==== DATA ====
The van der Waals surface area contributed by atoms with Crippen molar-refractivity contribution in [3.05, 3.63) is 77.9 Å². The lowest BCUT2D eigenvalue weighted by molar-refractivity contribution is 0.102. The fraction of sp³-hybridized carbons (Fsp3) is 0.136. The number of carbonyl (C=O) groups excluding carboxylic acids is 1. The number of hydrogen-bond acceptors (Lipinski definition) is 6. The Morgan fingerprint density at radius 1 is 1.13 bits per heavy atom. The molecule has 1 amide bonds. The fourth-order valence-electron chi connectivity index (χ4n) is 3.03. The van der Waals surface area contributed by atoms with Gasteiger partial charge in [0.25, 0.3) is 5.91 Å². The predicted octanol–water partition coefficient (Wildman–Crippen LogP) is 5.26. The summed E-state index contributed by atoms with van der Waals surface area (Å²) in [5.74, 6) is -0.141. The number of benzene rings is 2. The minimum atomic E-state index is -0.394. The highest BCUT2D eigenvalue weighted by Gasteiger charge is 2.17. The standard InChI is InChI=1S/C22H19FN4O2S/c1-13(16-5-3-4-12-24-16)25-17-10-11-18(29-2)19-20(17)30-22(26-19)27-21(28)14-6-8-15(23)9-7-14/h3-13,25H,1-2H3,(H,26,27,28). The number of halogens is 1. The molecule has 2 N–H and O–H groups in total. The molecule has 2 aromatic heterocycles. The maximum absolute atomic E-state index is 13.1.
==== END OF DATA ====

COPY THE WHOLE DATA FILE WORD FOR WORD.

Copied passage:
The van der Waals surface area contributed by atoms with Crippen molar-refractivity contribution in [3.05, 3.63) is 77.9 Å². The lowest BCUT2D eigenvalue weighted by molar-refractivity contribution is 0.102. The fraction of sp³-hybridized carbons (Fsp3) is 0.136. The number of carbonyl (C=O) groups excluding carboxylic acids is 1. The number of hydrogen-bond acceptors (Lipinski definition) is 6. The Morgan fingerprint density at radius 1 is 1.13 bits per heavy atom. The molecule has 1 amide bonds. The fourth-order valence-electron chi connectivity index (χ4n) is 3.03. The van der Waals surface area contributed by atoms with Gasteiger partial charge in [0.25, 0.3) is 5.91 Å². The predicted octanol–water partition coefficient (Wildman–Crippen LogP) is 5.26. The summed E-state index contributed by atoms with van der Waals surface area (Å²) in [5.74, 6) is -0.141. The number of benzene rings is 2. The minimum atomic E-state index is -0.394. The highest BCUT2D eigenvalue weighted by Gasteiger charge is 2.17. The standard InChI is InChI=1S/C22H19FN4O2S/c1-13(16-5-3-4-12-24-16)25-17-10-11-18(29-2)19-20(17)30-22(26-19)27-21(28)14-6-8-15(23)9-7-14/h3-13,25H,1-2H3,(H,26,27,28). The number of halogens is 1. The molecule has 2 N–H and O–H groups in total. The molecule has 2 aromatic heterocycles. The maximum absolute atomic E-state index is 13.1.